If it’s entertainment you want then Sunday’s Argentine MotoGP provided it in spades and had the bonus of a British winner prompting the playing of our national anthem on what was once enemy soil. And a British name heading the world championship table for the first time in 40 years.
Cal Crutchlow’s win was well deserved, worthy of the highest praise and massively entertaining in itself. But it was the chaotic start – evidence the lunatics really are running the asylum – plus the on-track antics of the current world champion which made it one of the more bizarre, dramatic and farcical world championship races in recent times.
As farces go it was certainly of the Tom Sharpe variety but Jack Miller did not find it amusing. He made a tyre choice, slicks, which turned out to be the right one, occupied his position on pole and waited for the race to start at the appointed time. Behind him chaos reigned as realisation dawned that the track was drying, most teams were on the wrong tyres and they wanted to change.
Heated argument ensued, the organisers looked flustered but the majority prevailed and, amid a flurry of activity, all the bikes except one were wheeled off the grid. The ‘flag-to-flag’ rule, designed for such an eventuality by allowing riders to change bikes during a race, was conveniently parked, the race was shortened and Jack Miller was allowed to start some 50 metres ahead of the pack. Big deal.
But that was not all. Order was restored, the grid reassembled, all bikes equipped with shiny new slick tyres and the starter put his finger on the button. Then Marquez stalled his bike. Eager to get going, he bump started it, turned it round and rode it back to his grid position. All against the rules for which he was given a ride-through penalty during the race which relegated him 19th.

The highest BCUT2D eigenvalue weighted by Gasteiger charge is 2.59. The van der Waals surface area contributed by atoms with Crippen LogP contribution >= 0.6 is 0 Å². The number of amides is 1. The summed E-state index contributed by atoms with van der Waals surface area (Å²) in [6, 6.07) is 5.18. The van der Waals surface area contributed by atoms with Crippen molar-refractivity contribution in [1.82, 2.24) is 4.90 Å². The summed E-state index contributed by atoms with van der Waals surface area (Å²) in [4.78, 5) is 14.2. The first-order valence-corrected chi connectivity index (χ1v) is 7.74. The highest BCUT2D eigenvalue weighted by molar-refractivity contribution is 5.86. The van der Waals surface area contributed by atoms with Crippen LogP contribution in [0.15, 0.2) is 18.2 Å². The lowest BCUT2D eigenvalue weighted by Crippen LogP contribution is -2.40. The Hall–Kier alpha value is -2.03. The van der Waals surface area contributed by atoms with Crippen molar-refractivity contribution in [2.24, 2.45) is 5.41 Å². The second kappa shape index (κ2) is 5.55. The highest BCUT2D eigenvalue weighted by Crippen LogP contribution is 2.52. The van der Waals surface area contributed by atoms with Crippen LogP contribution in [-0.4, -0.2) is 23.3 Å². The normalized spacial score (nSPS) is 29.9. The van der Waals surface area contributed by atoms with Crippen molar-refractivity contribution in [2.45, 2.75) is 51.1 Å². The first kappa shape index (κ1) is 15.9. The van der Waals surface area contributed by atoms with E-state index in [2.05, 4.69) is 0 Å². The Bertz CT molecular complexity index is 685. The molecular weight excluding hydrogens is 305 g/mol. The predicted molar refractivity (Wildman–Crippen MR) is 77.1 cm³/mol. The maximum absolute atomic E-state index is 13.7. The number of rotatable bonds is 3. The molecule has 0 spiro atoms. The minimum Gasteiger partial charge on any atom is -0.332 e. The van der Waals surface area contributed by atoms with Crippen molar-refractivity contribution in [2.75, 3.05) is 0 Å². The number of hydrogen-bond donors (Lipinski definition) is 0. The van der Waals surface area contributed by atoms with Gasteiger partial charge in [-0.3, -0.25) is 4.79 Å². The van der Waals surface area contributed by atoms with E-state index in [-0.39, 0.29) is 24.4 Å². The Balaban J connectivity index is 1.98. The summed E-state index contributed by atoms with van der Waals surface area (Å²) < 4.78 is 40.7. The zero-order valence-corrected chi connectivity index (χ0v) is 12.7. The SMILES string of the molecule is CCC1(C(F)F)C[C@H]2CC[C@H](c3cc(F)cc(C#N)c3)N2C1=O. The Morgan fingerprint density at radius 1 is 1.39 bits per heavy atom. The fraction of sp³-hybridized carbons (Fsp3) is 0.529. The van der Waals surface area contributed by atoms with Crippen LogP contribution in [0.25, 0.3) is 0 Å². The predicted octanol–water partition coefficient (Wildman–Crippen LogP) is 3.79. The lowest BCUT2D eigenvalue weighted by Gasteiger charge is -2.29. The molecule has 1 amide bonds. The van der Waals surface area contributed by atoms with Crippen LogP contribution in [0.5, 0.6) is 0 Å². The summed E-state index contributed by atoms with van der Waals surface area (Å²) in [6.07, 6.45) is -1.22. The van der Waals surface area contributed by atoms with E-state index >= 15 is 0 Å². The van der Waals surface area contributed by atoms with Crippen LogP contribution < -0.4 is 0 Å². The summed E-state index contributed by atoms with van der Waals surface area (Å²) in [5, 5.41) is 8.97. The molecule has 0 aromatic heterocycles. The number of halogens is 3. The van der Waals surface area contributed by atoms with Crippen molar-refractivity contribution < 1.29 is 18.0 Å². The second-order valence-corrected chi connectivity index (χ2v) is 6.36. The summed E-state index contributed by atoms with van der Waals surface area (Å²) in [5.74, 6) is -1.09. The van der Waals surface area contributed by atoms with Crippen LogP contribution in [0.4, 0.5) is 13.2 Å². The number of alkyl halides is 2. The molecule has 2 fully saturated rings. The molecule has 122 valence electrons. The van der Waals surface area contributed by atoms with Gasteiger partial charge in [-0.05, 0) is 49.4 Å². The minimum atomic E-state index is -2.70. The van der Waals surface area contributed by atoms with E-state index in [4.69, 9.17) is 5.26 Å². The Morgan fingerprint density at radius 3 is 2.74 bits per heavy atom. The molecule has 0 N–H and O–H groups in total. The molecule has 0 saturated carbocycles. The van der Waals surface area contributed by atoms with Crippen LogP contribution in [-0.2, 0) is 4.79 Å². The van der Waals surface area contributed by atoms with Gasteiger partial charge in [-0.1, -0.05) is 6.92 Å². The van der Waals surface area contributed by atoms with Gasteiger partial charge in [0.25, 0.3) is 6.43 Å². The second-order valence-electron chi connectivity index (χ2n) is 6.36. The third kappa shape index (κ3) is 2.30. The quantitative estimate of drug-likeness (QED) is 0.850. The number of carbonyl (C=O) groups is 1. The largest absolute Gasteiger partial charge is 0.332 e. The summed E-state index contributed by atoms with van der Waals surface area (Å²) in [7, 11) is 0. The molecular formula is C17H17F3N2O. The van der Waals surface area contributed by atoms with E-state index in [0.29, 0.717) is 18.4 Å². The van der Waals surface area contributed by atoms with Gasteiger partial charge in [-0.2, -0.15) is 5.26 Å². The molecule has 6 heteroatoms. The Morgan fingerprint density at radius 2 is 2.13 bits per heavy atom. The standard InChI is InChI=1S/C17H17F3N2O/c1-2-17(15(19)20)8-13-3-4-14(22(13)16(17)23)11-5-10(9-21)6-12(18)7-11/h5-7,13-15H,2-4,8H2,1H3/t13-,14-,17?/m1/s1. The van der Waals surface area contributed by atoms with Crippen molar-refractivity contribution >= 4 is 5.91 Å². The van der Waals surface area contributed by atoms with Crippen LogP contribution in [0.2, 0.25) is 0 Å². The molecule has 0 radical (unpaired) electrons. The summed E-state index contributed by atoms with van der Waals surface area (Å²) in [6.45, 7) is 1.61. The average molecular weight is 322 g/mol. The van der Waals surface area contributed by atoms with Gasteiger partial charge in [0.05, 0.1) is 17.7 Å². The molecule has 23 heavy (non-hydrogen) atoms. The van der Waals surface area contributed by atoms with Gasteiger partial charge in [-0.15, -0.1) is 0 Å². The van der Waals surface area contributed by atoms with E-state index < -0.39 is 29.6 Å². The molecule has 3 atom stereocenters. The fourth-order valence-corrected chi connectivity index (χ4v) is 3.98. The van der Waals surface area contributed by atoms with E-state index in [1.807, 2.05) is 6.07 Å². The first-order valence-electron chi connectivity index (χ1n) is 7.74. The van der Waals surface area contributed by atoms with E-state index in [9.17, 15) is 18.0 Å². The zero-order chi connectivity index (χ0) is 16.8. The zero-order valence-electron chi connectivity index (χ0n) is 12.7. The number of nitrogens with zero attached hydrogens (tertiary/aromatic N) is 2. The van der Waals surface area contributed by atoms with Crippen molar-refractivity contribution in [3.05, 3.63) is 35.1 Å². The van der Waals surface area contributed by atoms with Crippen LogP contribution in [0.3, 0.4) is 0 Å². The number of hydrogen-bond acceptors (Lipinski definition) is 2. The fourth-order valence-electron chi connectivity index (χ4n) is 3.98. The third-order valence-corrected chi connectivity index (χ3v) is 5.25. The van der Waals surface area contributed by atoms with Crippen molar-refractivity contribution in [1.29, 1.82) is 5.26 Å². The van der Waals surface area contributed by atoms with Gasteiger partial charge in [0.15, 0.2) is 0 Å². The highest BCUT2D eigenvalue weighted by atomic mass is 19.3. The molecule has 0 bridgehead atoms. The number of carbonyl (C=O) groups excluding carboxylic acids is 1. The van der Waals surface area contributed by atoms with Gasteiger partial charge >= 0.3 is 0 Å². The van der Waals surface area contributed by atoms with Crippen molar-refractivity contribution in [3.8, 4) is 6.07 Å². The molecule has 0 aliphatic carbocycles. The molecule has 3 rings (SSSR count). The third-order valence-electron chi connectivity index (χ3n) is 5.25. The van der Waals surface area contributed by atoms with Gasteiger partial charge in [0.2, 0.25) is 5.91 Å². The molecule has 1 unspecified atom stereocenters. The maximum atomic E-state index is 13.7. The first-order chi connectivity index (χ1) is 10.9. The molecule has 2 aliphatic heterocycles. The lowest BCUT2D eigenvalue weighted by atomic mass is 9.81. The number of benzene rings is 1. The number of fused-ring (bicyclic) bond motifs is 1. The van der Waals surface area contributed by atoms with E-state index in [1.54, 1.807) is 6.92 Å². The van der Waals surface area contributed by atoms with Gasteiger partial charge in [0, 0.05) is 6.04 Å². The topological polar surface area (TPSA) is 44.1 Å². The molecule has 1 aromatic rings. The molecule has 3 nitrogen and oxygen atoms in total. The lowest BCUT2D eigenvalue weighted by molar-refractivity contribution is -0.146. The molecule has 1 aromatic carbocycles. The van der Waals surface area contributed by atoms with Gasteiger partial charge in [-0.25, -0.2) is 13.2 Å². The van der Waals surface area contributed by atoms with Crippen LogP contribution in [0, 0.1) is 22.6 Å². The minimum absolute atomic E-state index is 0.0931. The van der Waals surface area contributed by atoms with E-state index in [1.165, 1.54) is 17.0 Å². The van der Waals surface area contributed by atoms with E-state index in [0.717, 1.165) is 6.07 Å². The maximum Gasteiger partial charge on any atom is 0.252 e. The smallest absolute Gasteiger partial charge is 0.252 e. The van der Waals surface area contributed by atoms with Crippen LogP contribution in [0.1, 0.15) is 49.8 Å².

Even that was not all. Two further penalties came his way. He was ordered to lose a place after barging into another rider and then to cap it all, had a 30 second penalty applied for making an impossible move inside his old adversary Valentino Rossi, dumping him on the grass.
Not surprisingly, the Rossi camp were not prepared to give him an audience when the young Spaniard tried to visit after the race, presumably with something like an apology in mind.
None of this was, presumably, at all funny to the participants but it did fall into the 'you couldn’t make it up' category. It should not, however, detract from the two heroes of the day – Aussie Miller and our own Crutchlow. Miller looks, at last, to have a team and the potential to be a winner with one pole position and, almost, a podium place.
We should celebrate Crutchlow more than we do. He maybe not to almost anyone's liking but he is a winner and now that he and his team have the big ear of HRC he can win again. Certainly, he is the best rider we have had in MotoGP for a very long time.